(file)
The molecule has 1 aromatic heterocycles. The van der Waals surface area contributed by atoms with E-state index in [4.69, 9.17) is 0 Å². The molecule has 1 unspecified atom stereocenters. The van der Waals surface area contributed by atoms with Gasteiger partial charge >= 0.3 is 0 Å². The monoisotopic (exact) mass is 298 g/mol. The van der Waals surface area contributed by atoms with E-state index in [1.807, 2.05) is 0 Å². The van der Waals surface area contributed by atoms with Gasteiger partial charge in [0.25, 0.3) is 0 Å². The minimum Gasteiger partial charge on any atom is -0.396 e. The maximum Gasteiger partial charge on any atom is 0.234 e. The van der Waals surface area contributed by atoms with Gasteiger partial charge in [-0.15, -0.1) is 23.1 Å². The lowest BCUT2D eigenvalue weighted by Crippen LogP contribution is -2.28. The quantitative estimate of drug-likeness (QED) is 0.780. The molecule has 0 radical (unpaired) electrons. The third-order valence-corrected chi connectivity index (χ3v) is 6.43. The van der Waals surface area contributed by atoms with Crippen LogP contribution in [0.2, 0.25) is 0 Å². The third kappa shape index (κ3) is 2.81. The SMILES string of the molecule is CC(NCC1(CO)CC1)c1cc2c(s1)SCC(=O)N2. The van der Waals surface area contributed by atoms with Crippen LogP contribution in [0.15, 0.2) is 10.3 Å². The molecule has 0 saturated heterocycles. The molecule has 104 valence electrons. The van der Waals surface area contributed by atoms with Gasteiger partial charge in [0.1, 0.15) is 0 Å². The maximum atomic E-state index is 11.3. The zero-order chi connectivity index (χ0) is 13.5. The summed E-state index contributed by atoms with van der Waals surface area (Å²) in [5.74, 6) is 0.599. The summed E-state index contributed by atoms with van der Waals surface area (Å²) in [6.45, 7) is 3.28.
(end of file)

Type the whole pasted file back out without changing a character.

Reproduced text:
The molecule has 1 aromatic heterocycles. The van der Waals surface area contributed by atoms with E-state index in [4.69, 9.17) is 0 Å². The molecule has 1 unspecified atom stereocenters. The van der Waals surface area contributed by atoms with Gasteiger partial charge >= 0.3 is 0 Å². The monoisotopic (exact) mass is 298 g/mol. The van der Waals surface area contributed by atoms with E-state index in [1.807, 2.05) is 0 Å². The van der Waals surface area contributed by atoms with Gasteiger partial charge in [0.25, 0.3) is 0 Å². The minimum Gasteiger partial charge on any atom is -0.396 e. The maximum Gasteiger partial charge on any atom is 0.234 e. The van der Waals surface area contributed by atoms with Gasteiger partial charge in [-0.15, -0.1) is 23.1 Å². The lowest BCUT2D eigenvalue weighted by Crippen LogP contribution is -2.28. The quantitative estimate of drug-likeness (QED) is 0.780. The molecule has 0 radical (unpaired) electrons. The third-order valence-corrected chi connectivity index (χ3v) is 6.43. The van der Waals surface area contributed by atoms with Crippen LogP contribution in [0.2, 0.25) is 0 Å². The third kappa shape index (κ3) is 2.81. The SMILES string of the molecule is CC(NCC1(CO)CC1)c1cc2c(s1)SCC(=O)N2. The van der Waals surface area contributed by atoms with Crippen LogP contribution in [0.15, 0.2) is 10.3 Å². The molecule has 0 saturated heterocycles. The molecule has 104 valence electrons. The van der Waals surface area contributed by atoms with Gasteiger partial charge in [0.1, 0.15) is 0 Å². The maximum atomic E-state index is 11.3. The zero-order chi connectivity index (χ0) is 13.5. The summed E-state index contributed by atoms with van der Waals surface area (Å²) in [5.74, 6) is 0.599. The summed E-state index contributed by atoms with van der Waals surface area (Å²) in [6.45, 7) is 3.28.